Hours after Labor Secretary Alex Acosta held a press conference defending his decision in 2008 to offer what critics described as a "sweetheart" plea deal to billionaire Jeffrey Epstein—who was charged this week with sex trafficking—a coalition of progressive advocacy groups Wednesday night projected messages onto the Department of Labor building condemning Acosta as an enabler of sexual predation and urging him to resign.
"Acosta endangers women and girls," "Acosta enables child sex trafficking," and "Acosta must go" read the projections, which were planned by the American Federation of Teachers, CREDO Action, MoveOn, and UltraViolet.
— Kombiz Lavasany (@kombiz) July 11, 2019
Heidi Hess, co-director of CREDO Action, said in a statement that Acosta "must step down as Labor Secretary immediately."
"His actions," Hess said, "make clear he would rather protect a billionaire pedophile and sex offender than stand up for innocent children."
Hess went on to urge the House Democratic majority to launch an investigation into Acosta and President Donald Trump's relationship with Epstein.
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As Common Dreams reported Tuesday, House Speaker Nancy Pelosi (D-Calif.) sparked outrage by saying it is "up to the president" to probe Acosta.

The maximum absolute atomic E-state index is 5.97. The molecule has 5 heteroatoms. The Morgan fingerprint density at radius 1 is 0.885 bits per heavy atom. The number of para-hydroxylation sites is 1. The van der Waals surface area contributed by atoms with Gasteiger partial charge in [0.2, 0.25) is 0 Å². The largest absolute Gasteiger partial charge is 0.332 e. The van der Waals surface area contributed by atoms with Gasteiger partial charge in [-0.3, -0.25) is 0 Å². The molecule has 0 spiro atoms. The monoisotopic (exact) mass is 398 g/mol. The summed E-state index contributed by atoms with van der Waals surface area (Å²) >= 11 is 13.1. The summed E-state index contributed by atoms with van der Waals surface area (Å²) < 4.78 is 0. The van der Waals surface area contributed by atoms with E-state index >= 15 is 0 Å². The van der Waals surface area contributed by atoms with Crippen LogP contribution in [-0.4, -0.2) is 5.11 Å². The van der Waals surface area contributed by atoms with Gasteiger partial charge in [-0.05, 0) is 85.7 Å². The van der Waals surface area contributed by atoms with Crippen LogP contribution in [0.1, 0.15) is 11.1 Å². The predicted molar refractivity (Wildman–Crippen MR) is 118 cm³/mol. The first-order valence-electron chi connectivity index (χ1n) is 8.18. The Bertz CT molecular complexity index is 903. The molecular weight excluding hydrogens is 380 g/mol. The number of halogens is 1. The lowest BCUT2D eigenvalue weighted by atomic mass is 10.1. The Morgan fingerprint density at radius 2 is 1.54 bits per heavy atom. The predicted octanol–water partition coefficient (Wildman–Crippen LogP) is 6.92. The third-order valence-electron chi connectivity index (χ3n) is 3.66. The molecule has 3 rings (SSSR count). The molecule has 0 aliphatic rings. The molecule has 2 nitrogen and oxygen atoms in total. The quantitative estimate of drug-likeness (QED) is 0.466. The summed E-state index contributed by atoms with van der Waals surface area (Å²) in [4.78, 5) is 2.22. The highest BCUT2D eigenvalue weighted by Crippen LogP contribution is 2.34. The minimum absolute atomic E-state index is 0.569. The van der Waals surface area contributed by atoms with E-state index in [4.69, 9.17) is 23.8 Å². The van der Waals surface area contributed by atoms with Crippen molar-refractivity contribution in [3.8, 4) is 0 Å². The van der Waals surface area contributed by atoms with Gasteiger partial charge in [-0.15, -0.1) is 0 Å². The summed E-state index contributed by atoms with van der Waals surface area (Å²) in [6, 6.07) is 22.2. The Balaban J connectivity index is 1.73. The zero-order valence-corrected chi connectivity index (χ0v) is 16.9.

"House Democrats should... use all power at their disposal to hold Acosta accountable and investigate Donald Trump's involvement with Jeffrey Epstein," said Hess.
Shauna Thomas, executive director of UltraViolet, echoed Hess's demand, calling on Congress to "open a full investigation into why child sexual predator Jeffrey Epstein was protected over the survivors of his abuse."
"That means investigating every single enabler of Epstein's abuse, from Labor Secretary Alex Acosta to President Donald Trump, and every celebrity and business mogul in between, and includes starting impeachment proceedings into Acosta, who broke the law to hand a serial pedophile a sweetheart deal."
"The American people cannot afford a president and Labor Secretary who would rather shield wealthy sexual abusers from prosecution than protect sexually trafficked children," said Thomas.